Thus did she speak and white-armed Juno, daughter of great Saturn, obeyed her words; she set about harnessing her gold-bedizened steeds, while Minerva daughter of aegis-bearing Jove flung her richly vesture, made with her own hands, on to the threshold of her father, and donned the shirt of Jove, arming herself for battle. Then she stepped into her flaming chariot, and grasped the spear so stout and sturdy and strong with which she quells the ranks of heroes who have displeased her. Juno lashed her horses, and the gates of heaven bellowed as they flew open of their own accord--gates over which the Hours preside, in whose hands are heaven and Olympus, either to open the dense cloud that hides them or to close it. Through these the goddesses drove their obedient steeds.

But father Jove when he saw them from Ida was very angry, and sent winged Iris with a message to them. "Go," said he, "fleet Iris, turn them back, and see that they do not come near me, for if we come to fighting there will be mischief. This is what I say, and this is what I mean to do. I will lame their horses for them; I will hurl them from their chariot, and will break it in pieces. It will take them all ten years to heal the wounds my lightning shall inflict upon them; my grey-eyed daughter will then learn what quarrelling with her father means. I am less surprised and angry with Juno, for whatever I say she always contradicts me."

With this Iris went her way, fleet as the wind, from the heights of Ida to the lofty summits of Olympus. She met the goddesses at the outer gates of its many valleys and gave them her message. "What," said she, "are you about? Are you mad? The son of Saturn forbids going. This is what he says, and this is he means to do, he will lame your horses for you, he will hurl you from your chariot, and will break it in pieces. It will take you all ten years to heal the wounds his lightning will inflict upon you, that you may learn, grey-eyed goddess, what quarrelling with your father means. He is less hurt and angry with Juno, for whatever he says she always contradicts him but you, bold hussy, will you really dare to raise your huge spear in defiance of Jove?"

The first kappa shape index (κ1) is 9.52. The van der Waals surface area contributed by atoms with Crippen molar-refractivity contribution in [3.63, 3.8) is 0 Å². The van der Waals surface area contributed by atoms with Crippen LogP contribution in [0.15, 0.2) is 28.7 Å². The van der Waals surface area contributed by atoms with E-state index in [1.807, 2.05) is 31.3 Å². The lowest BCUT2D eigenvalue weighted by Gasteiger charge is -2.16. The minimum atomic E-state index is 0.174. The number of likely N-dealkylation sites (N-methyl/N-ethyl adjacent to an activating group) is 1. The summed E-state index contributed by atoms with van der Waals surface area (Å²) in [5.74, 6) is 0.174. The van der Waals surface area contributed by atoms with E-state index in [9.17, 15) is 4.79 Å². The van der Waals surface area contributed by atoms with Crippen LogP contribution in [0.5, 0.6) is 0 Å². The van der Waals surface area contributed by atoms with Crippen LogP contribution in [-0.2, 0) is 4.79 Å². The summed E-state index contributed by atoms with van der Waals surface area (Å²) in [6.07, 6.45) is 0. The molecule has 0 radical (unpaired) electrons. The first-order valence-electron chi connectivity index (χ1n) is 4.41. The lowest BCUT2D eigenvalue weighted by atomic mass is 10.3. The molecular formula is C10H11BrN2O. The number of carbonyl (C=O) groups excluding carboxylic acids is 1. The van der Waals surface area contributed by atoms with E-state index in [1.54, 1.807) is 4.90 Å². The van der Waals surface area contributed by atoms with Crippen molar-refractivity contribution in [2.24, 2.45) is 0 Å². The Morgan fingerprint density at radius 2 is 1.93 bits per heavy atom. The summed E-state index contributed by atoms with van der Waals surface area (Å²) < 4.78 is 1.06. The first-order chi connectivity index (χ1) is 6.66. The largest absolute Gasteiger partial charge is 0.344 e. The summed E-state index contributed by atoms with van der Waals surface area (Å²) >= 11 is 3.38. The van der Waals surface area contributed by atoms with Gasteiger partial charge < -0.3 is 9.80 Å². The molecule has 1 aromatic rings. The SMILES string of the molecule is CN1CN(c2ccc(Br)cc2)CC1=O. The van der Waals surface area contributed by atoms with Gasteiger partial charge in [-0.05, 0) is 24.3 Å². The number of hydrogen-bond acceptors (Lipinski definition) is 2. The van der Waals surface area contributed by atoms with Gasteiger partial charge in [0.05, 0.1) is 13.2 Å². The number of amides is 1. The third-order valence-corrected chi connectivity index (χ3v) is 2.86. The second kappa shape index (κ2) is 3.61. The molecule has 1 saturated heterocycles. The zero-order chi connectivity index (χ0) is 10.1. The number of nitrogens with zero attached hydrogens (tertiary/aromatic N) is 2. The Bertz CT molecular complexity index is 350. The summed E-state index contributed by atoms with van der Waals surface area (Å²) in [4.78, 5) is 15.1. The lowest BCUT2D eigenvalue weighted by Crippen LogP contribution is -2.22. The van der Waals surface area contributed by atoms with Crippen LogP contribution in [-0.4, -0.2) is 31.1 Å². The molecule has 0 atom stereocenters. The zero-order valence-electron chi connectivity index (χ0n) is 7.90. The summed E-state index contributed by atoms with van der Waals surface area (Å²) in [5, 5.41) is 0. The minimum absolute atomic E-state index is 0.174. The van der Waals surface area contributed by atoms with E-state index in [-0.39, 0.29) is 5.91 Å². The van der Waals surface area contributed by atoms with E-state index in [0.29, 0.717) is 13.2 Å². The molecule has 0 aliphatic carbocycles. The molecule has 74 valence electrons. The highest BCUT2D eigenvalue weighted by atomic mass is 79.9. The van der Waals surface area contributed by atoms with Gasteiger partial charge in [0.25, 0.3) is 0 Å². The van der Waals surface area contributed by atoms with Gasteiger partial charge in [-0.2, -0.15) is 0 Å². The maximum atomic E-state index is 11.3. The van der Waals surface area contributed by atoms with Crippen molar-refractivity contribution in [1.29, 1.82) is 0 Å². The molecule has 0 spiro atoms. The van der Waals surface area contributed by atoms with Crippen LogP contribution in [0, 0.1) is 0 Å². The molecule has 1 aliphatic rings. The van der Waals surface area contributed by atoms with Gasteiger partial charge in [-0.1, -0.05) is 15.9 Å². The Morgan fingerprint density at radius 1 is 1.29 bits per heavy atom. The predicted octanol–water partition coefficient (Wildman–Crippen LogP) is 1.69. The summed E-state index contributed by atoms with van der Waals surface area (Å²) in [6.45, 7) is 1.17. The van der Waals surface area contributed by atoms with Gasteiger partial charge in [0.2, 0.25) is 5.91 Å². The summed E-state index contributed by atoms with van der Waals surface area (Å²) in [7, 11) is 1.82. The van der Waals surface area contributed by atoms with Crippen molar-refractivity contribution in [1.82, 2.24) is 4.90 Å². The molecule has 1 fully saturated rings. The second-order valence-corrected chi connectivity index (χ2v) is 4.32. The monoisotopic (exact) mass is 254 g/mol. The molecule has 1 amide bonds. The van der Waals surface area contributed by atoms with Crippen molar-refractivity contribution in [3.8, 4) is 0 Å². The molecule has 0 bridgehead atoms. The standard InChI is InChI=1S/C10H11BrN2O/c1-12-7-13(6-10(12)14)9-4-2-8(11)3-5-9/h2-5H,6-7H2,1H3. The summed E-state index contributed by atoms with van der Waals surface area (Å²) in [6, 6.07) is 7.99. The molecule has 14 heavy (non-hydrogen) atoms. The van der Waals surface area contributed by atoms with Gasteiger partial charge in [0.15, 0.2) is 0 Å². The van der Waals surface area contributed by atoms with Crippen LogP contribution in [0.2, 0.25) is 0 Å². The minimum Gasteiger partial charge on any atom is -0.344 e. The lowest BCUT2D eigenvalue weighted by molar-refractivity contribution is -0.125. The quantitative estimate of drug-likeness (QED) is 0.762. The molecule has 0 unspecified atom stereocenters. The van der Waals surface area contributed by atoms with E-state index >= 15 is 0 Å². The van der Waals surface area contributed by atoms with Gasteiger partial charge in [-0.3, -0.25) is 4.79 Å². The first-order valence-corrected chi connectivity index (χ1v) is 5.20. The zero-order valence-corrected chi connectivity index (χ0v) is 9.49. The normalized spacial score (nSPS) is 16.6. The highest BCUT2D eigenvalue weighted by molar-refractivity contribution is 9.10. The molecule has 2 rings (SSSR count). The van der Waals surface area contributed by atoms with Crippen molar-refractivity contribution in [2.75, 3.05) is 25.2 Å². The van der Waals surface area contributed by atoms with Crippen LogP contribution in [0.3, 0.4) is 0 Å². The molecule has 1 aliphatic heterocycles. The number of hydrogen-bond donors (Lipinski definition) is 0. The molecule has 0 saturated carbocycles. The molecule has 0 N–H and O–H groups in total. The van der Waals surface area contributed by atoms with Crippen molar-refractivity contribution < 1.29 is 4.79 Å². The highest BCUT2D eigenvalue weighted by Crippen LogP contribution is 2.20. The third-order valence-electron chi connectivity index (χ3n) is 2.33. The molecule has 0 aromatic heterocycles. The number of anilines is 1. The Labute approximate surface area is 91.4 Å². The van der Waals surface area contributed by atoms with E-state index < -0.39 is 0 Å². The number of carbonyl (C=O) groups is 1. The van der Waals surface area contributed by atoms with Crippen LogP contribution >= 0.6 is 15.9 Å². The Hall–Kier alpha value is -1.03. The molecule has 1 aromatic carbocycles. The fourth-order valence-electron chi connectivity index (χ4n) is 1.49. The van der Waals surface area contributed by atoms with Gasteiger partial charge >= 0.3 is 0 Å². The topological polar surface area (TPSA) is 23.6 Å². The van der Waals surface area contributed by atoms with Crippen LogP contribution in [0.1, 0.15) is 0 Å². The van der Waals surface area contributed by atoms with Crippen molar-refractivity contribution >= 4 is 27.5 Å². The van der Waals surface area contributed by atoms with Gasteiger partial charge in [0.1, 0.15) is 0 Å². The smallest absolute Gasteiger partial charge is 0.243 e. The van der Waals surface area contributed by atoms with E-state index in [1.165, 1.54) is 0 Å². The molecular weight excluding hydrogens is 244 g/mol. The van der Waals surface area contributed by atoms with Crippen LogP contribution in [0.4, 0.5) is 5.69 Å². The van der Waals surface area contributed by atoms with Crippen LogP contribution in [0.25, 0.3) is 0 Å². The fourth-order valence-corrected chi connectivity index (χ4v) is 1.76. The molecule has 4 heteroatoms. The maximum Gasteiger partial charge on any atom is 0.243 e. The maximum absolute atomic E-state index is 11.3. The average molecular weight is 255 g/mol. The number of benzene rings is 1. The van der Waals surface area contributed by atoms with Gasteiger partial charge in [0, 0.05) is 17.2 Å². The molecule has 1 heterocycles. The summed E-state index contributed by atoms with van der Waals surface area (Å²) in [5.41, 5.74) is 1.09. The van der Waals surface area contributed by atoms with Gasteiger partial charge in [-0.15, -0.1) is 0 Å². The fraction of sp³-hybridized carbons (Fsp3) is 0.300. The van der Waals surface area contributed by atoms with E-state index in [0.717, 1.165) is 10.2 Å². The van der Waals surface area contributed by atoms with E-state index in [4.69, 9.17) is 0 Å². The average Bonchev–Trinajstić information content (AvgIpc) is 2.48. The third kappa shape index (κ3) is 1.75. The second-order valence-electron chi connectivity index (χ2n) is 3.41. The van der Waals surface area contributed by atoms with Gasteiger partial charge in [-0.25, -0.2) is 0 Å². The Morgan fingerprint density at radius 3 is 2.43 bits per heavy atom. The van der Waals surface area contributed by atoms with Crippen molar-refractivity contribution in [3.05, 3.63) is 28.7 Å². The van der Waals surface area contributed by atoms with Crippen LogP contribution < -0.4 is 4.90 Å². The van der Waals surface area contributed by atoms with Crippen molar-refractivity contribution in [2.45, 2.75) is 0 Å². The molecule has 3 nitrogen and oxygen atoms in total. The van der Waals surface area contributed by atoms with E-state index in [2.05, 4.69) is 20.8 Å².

With this she left them, and Juno said to Minerva, "Of a truth, child of aegis-bearing Jove, I am not for fighting men's battles further in defiance of Jove. Let them live or die as luck will have it, and let Jove mete out his judgements upon the Trojans and Danaans according to his own pleasure."

She turned her steeds; the Hours presently unyoked them, made them fast to their ambrosial mangers, and leaned the chariot against the end wall of the courtyard. The two goddesses then sat down upon their golden thrones, amid the company of the other gods; but they were very angry.

Presently father Jove drove his chariot to Olympus, and entered the assembly of gods. The mighty lord of the earthquake unyoked his horses for him, set the car upon its stand, and threw a cloth over it. Jove then sat down upon his golden throne and Olympus reeled beneath him. Minerva and Juno sat alone, apart from Jove, and neither spoke nor asked him questions, but Jove knew what they meant, and said, "Minerva and Juno, why are you so angry? Are you fatigued with killing so many of your dear friends the Trojans? Be this as it may, such is the might of my hands that all the gods in Olympus cannot turn me; you were both of you trembling all over ere ever you saw the fight and its terrible doings. I tell you therefore-and it would have surely been--I should have struck you with lighting, and your chariots would never have brought you back again to Olympus."

Minerva and Juno groaned in spirit as they sat side by side and brooded mischief for the Trojans. Minerva sat silent without a word, for she was in a furious passion and bitterly incensed against her father; but Juno could not contain herself and said, "What, dread son of Saturn, are you talking about? We know how great your power is, nevertheless we have compassion upon the Danaan warriors who are perishing and coming to a bad end. We will, however, since you so bid us, refrain from actual fighting, but we will make serviceable suggestions to the Argives, that they may not all of them perish in your displeasure."